The excavation of a 1,000-year-old canoe began at dawn Tuesday with a long trek through shallow water.
Rain poured. Smelly muck filled with sharp shells covered everything. Flesh-hungry sand gnats did what they do best.
And this was the fun part.
After years of anticipation, paperwork, fundraising and waiting for the tides to ebb just right, a small team of experts were finally ready to pull the prehistoric vessel from its grave at the Weedon Island Preserve.
The digging began early.
Oyster shells and goop were piled up one delicate trowel scoop at a time, revealing the outline of a long, narrow craft. At 40 feet, the vessel would have been large enough to travel across Tampa Bay.
The pine dugout canoe was less than a foot in the ground, but it was snug. Mud and other organic matter kept it from moving. Diggers were careful not to move too fast and rip it apart.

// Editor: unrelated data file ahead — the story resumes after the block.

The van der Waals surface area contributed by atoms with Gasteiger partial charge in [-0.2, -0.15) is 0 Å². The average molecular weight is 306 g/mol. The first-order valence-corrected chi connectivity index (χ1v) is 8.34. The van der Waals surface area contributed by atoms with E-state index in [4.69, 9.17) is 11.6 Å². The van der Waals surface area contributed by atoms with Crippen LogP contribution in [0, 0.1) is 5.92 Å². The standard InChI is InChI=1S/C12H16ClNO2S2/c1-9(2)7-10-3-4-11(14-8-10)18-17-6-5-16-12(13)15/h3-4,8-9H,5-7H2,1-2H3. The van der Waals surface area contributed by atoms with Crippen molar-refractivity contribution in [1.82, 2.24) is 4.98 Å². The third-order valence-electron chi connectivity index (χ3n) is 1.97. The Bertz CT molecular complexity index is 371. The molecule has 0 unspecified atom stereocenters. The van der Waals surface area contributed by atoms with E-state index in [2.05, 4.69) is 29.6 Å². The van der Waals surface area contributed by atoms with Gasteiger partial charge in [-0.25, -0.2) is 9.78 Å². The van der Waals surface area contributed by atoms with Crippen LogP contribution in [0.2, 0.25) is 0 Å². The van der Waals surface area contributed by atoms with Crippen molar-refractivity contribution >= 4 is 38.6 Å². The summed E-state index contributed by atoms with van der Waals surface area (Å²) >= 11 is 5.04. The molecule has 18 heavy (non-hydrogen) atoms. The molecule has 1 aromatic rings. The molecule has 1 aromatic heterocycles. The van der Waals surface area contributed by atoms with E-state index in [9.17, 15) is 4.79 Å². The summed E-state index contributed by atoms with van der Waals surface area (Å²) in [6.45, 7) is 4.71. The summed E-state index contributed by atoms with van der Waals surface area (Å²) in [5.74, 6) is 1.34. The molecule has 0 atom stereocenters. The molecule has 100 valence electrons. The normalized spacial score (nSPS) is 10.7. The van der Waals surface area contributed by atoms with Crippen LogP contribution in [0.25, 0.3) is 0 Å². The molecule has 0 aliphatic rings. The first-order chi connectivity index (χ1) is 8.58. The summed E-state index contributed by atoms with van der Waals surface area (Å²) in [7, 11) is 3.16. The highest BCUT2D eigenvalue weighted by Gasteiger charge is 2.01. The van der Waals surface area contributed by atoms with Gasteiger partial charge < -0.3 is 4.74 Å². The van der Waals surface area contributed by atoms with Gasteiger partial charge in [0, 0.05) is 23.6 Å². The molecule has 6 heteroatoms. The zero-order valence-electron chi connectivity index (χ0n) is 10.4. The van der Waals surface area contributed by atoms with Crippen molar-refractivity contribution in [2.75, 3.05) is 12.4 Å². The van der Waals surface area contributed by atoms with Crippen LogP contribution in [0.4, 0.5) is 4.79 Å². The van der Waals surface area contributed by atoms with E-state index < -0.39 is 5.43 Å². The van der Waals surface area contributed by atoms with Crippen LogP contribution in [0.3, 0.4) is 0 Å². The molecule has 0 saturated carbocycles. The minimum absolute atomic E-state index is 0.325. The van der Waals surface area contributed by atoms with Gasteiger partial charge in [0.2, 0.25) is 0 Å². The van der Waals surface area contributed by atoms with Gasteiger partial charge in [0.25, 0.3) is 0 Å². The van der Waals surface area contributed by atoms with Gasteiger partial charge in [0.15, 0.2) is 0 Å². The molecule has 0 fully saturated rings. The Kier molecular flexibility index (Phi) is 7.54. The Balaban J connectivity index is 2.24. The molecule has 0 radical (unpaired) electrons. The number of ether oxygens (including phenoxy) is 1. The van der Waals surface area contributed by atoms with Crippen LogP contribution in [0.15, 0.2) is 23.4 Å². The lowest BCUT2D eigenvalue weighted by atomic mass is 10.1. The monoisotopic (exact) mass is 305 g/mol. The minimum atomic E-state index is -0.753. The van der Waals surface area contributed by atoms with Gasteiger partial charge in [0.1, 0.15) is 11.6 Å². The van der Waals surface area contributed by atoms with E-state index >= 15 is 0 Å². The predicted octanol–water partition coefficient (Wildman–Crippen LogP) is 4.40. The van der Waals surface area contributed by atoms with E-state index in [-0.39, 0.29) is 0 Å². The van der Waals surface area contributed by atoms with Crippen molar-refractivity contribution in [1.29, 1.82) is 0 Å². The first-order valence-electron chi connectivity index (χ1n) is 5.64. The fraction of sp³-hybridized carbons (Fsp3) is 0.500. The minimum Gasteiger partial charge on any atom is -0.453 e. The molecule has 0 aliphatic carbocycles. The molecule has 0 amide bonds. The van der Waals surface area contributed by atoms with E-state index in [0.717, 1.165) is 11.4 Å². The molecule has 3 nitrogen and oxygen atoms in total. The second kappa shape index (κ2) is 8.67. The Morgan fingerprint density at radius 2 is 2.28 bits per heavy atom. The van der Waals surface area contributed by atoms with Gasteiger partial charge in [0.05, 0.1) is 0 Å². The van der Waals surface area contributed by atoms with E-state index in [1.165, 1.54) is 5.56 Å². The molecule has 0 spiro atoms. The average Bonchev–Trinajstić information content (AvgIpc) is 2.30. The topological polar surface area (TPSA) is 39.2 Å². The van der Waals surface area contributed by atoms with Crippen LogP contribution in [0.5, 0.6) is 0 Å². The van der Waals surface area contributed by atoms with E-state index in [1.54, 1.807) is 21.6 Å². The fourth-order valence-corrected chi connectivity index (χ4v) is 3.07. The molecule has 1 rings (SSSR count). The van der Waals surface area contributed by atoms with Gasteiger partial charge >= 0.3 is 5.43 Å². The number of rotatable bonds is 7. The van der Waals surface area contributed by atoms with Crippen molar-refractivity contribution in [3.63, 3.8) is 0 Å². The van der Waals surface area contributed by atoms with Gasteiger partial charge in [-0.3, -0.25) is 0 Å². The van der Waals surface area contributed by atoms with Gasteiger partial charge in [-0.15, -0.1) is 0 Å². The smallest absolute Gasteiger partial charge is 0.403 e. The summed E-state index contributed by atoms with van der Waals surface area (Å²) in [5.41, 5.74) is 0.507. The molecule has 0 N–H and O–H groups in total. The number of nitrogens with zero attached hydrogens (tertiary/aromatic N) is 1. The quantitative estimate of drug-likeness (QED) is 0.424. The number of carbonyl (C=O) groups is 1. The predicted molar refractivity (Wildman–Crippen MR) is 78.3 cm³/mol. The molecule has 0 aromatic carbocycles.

The excavators carefully scooped beneath the canoe, freeing it from the ground.
Once the first 10-foot section was clear, the saw came out. The plan called for slicing the vessel into four sections and reassembling them later, making it less likely to fracture.
Straps were wrapped around the section, and excavators lined up on either side.
"One, two, three," called out Robert Austin, the vice president and principal investigator for Southeastern Archaeological Research. "Perfect."